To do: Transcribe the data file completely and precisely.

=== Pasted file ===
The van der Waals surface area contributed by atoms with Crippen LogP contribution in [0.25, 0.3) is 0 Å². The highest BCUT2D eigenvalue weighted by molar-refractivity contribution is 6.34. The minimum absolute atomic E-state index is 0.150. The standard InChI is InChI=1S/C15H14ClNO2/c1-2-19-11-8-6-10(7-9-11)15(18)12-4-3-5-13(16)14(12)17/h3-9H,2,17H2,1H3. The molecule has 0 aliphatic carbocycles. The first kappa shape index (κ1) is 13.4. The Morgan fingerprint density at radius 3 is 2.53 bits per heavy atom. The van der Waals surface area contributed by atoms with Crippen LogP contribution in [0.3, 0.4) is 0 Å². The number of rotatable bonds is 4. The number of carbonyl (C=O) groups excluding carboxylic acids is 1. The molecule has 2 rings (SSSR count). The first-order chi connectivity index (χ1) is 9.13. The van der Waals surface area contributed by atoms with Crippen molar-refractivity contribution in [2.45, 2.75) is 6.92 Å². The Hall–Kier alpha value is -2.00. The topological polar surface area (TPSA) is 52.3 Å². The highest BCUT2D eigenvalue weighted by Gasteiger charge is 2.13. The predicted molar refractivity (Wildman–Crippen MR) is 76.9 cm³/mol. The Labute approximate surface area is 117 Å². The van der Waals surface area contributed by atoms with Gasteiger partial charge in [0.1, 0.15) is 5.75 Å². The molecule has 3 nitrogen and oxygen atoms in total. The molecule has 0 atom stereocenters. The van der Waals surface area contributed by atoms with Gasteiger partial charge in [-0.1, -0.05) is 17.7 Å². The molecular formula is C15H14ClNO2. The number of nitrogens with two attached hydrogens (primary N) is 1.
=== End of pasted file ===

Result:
The van der Waals surface area contributed by atoms with Crippen LogP contribution in [0.25, 0.3) is 0 Å². The highest BCUT2D eigenvalue weighted by molar-refractivity contribution is 6.34. The minimum absolute atomic E-state index is 0.150. The standard InChI is InChI=1S/C15H14ClNO2/c1-2-19-11-8-6-10(7-9-11)15(18)12-4-3-5-13(16)14(12)17/h3-9H,2,17H2,1H3. The molecule has 0 aliphatic carbocycles. The first kappa shape index (κ1) is 13.4. The Morgan fingerprint density at radius 3 is 2.53 bits per heavy atom. The van der Waals surface area contributed by atoms with Crippen LogP contribution in [0.3, 0.4) is 0 Å². The number of rotatable bonds is 4. The number of carbonyl (C=O) groups excluding carboxylic acids is 1. The molecule has 2 rings (SSSR count). The first-order chi connectivity index (χ1) is 9.13. The van der Waals surface area contributed by atoms with Crippen molar-refractivity contribution in [2.45, 2.75) is 6.92 Å². The Hall–Kier alpha value is -2.00. The topological polar surface area (TPSA) is 52.3 Å². The highest BCUT2D eigenvalue weighted by Gasteiger charge is 2.13. The predicted molar refractivity (Wildman–Crippen MR) is 76.9 cm³/mol. The Labute approximate surface area is 117 Å². The van der Waals surface area contributed by atoms with Gasteiger partial charge in [0.1, 0.15) is 5.75 Å². The molecule has 3 nitrogen and oxygen atoms in total. The molecule has 0 atom stereocenters. The van der Waals surface area contributed by atoms with Gasteiger partial charge in [-0.1, -0.05) is 17.7 Å². The molecular formula is C15H14ClNO2. The number of nitrogens with two attached hydrogens (primary N) is 1.